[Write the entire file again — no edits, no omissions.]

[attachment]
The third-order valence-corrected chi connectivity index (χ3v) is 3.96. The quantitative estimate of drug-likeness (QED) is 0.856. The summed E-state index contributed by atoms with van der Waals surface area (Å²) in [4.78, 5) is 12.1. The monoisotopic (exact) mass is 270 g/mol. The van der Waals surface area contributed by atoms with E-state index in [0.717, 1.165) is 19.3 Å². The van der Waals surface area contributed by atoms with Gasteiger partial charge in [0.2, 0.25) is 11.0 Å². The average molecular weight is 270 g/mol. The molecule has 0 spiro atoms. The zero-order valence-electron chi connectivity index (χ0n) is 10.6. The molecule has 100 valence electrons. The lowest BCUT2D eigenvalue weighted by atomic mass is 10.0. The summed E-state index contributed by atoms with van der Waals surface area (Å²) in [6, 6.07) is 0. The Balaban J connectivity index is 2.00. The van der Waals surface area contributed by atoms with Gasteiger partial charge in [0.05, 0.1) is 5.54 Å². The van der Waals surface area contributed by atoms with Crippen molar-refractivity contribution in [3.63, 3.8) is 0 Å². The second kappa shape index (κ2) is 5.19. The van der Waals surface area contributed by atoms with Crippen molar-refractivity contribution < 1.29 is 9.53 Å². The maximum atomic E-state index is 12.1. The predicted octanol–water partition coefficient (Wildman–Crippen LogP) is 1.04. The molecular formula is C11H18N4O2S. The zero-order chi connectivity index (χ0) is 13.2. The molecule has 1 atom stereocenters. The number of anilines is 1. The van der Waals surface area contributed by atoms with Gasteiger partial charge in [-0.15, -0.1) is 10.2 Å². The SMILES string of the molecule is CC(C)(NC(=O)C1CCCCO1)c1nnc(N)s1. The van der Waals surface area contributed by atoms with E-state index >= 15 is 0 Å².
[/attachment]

The third-order valence-corrected chi connectivity index (χ3v) is 3.96. The quantitative estimate of drug-likeness (QED) is 0.856. The summed E-state index contributed by atoms with van der Waals surface area (Å²) in [4.78, 5) is 12.1. The monoisotopic (exact) mass is 270 g/mol. The van der Waals surface area contributed by atoms with E-state index in [0.717, 1.165) is 19.3 Å². The van der Waals surface area contributed by atoms with Gasteiger partial charge in [0.2, 0.25) is 11.0 Å². The average molecular weight is 270 g/mol. The molecule has 0 spiro atoms. The zero-order valence-electron chi connectivity index (χ0n) is 10.6. The molecule has 100 valence electrons. The lowest BCUT2D eigenvalue weighted by atomic mass is 10.0. The summed E-state index contributed by atoms with van der Waals surface area (Å²) in [6, 6.07) is 0. The Balaban J connectivity index is 2.00. The van der Waals surface area contributed by atoms with Gasteiger partial charge in [0.05, 0.1) is 5.54 Å². The van der Waals surface area contributed by atoms with Crippen molar-refractivity contribution in [3.63, 3.8) is 0 Å². The second kappa shape index (κ2) is 5.19. The van der Waals surface area contributed by atoms with Crippen molar-refractivity contribution < 1.29 is 9.53 Å². The maximum atomic E-state index is 12.1. The predicted octanol–water partition coefficient (Wildman–Crippen LogP) is 1.04. The molecular formula is C11H18N4O2S. The zero-order chi connectivity index (χ0) is 13.2. The molecule has 1 atom stereocenters. The number of anilines is 1. The van der Waals surface area contributed by atoms with Gasteiger partial charge in [-0.15, -0.1) is 10.2 Å². The SMILES string of the molecule is CC(C)(NC(=O)C1CCCCO1)c1nnc(N)s1. The van der Waals surface area contributed by atoms with E-state index >= 15 is 0 Å².